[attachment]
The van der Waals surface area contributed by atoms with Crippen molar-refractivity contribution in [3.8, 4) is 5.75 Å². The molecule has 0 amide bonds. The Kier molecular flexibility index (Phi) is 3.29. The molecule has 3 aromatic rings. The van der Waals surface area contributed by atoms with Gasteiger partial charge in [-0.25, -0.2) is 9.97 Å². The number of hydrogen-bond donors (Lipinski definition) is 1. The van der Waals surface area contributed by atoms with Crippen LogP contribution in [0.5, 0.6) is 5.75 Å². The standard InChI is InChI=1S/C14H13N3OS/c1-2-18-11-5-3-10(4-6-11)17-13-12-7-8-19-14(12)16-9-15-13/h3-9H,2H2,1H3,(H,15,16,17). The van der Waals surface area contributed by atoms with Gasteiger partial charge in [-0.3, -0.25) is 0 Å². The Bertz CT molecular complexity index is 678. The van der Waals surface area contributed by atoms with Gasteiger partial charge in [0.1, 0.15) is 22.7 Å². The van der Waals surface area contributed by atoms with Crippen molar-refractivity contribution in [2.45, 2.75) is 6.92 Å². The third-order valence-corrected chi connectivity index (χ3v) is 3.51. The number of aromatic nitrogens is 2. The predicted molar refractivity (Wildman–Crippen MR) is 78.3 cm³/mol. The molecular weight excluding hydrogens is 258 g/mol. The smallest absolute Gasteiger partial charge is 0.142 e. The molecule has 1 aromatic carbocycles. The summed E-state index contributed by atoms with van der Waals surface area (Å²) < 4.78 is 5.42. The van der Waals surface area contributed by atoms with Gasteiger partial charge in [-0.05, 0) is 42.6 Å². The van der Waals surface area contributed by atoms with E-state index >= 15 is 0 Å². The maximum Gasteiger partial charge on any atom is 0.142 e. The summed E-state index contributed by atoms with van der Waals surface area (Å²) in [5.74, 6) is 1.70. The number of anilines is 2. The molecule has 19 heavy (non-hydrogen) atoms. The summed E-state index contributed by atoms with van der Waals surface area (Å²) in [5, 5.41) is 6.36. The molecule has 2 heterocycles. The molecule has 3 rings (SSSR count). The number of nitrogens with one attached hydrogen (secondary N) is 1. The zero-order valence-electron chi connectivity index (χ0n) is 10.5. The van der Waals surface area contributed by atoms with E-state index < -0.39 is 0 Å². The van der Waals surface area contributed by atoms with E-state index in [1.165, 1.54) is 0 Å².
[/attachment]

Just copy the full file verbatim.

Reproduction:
The van der Waals surface area contributed by atoms with Crippen molar-refractivity contribution in [3.8, 4) is 5.75 Å². The molecule has 0 amide bonds. The Kier molecular flexibility index (Phi) is 3.29. The molecule has 3 aromatic rings. The van der Waals surface area contributed by atoms with Gasteiger partial charge in [-0.25, -0.2) is 9.97 Å². The number of hydrogen-bond donors (Lipinski definition) is 1. The van der Waals surface area contributed by atoms with Crippen LogP contribution in [0.5, 0.6) is 5.75 Å². The standard InChI is InChI=1S/C14H13N3OS/c1-2-18-11-5-3-10(4-6-11)17-13-12-7-8-19-14(12)16-9-15-13/h3-9H,2H2,1H3,(H,15,16,17). The van der Waals surface area contributed by atoms with Gasteiger partial charge in [-0.3, -0.25) is 0 Å². The Bertz CT molecular complexity index is 678. The van der Waals surface area contributed by atoms with Gasteiger partial charge in [0.1, 0.15) is 22.7 Å². The van der Waals surface area contributed by atoms with Crippen molar-refractivity contribution in [2.45, 2.75) is 6.92 Å². The third-order valence-corrected chi connectivity index (χ3v) is 3.51. The number of aromatic nitrogens is 2. The predicted molar refractivity (Wildman–Crippen MR) is 78.3 cm³/mol. The molecular weight excluding hydrogens is 258 g/mol. The smallest absolute Gasteiger partial charge is 0.142 e. The molecule has 1 aromatic carbocycles. The summed E-state index contributed by atoms with van der Waals surface area (Å²) < 4.78 is 5.42. The van der Waals surface area contributed by atoms with Gasteiger partial charge in [-0.05, 0) is 42.6 Å². The van der Waals surface area contributed by atoms with E-state index >= 15 is 0 Å². The maximum Gasteiger partial charge on any atom is 0.142 e. The summed E-state index contributed by atoms with van der Waals surface area (Å²) in [5.74, 6) is 1.70. The number of anilines is 2. The molecule has 19 heavy (non-hydrogen) atoms. The summed E-state index contributed by atoms with van der Waals surface area (Å²) in [5, 5.41) is 6.36. The molecule has 2 heterocycles. The molecule has 3 rings (SSSR count). The number of nitrogens with one attached hydrogen (secondary N) is 1. The zero-order valence-electron chi connectivity index (χ0n) is 10.5. The van der Waals surface area contributed by atoms with E-state index < -0.39 is 0 Å². The van der Waals surface area contributed by atoms with E-state index in [1.165, 1.54) is 0 Å².